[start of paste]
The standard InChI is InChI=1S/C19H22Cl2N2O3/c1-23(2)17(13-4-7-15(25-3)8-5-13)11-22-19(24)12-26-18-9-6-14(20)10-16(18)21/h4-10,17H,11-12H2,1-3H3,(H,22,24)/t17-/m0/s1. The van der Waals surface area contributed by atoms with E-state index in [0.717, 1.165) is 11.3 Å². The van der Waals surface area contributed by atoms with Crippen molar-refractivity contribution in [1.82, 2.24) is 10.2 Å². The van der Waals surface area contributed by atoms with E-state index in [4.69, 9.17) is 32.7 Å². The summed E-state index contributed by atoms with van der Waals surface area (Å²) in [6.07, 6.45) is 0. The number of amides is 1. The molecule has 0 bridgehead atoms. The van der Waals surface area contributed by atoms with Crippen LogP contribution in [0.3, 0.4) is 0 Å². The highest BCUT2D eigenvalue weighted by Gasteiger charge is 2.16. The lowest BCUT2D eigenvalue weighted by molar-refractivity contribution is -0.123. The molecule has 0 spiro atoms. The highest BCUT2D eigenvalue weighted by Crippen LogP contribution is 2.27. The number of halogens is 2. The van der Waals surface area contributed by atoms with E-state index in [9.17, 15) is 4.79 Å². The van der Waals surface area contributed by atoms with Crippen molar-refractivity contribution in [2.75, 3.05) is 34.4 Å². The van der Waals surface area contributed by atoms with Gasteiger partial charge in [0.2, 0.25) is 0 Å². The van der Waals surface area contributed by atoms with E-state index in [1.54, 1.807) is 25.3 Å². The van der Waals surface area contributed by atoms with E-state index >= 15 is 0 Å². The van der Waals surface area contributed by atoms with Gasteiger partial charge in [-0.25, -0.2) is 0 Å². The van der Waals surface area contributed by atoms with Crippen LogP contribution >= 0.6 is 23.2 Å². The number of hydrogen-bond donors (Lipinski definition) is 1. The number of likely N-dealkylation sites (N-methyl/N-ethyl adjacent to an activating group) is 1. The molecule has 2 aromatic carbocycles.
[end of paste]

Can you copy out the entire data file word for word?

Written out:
The standard InChI is InChI=1S/C19H22Cl2N2O3/c1-23(2)17(13-4-7-15(25-3)8-5-13)11-22-19(24)12-26-18-9-6-14(20)10-16(18)21/h4-10,17H,11-12H2,1-3H3,(H,22,24)/t17-/m0/s1. The van der Waals surface area contributed by atoms with E-state index in [0.717, 1.165) is 11.3 Å². The van der Waals surface area contributed by atoms with Crippen molar-refractivity contribution in [1.82, 2.24) is 10.2 Å². The van der Waals surface area contributed by atoms with E-state index in [4.69, 9.17) is 32.7 Å². The summed E-state index contributed by atoms with van der Waals surface area (Å²) in [6.07, 6.45) is 0. The number of amides is 1. The molecule has 0 bridgehead atoms. The van der Waals surface area contributed by atoms with Crippen LogP contribution in [0.3, 0.4) is 0 Å². The highest BCUT2D eigenvalue weighted by Gasteiger charge is 2.16. The lowest BCUT2D eigenvalue weighted by molar-refractivity contribution is -0.123. The molecule has 0 spiro atoms. The highest BCUT2D eigenvalue weighted by Crippen LogP contribution is 2.27. The number of halogens is 2. The van der Waals surface area contributed by atoms with E-state index in [9.17, 15) is 4.79 Å². The van der Waals surface area contributed by atoms with Crippen molar-refractivity contribution in [2.75, 3.05) is 34.4 Å². The van der Waals surface area contributed by atoms with Gasteiger partial charge in [0.2, 0.25) is 0 Å². The van der Waals surface area contributed by atoms with E-state index in [1.54, 1.807) is 25.3 Å². The van der Waals surface area contributed by atoms with E-state index >= 15 is 0 Å². The van der Waals surface area contributed by atoms with Gasteiger partial charge in [-0.25, -0.2) is 0 Å². The van der Waals surface area contributed by atoms with Crippen LogP contribution >= 0.6 is 23.2 Å². The number of hydrogen-bond donors (Lipinski definition) is 1. The number of likely N-dealkylation sites (N-methyl/N-ethyl adjacent to an activating group) is 1. The molecule has 2 aromatic carbocycles.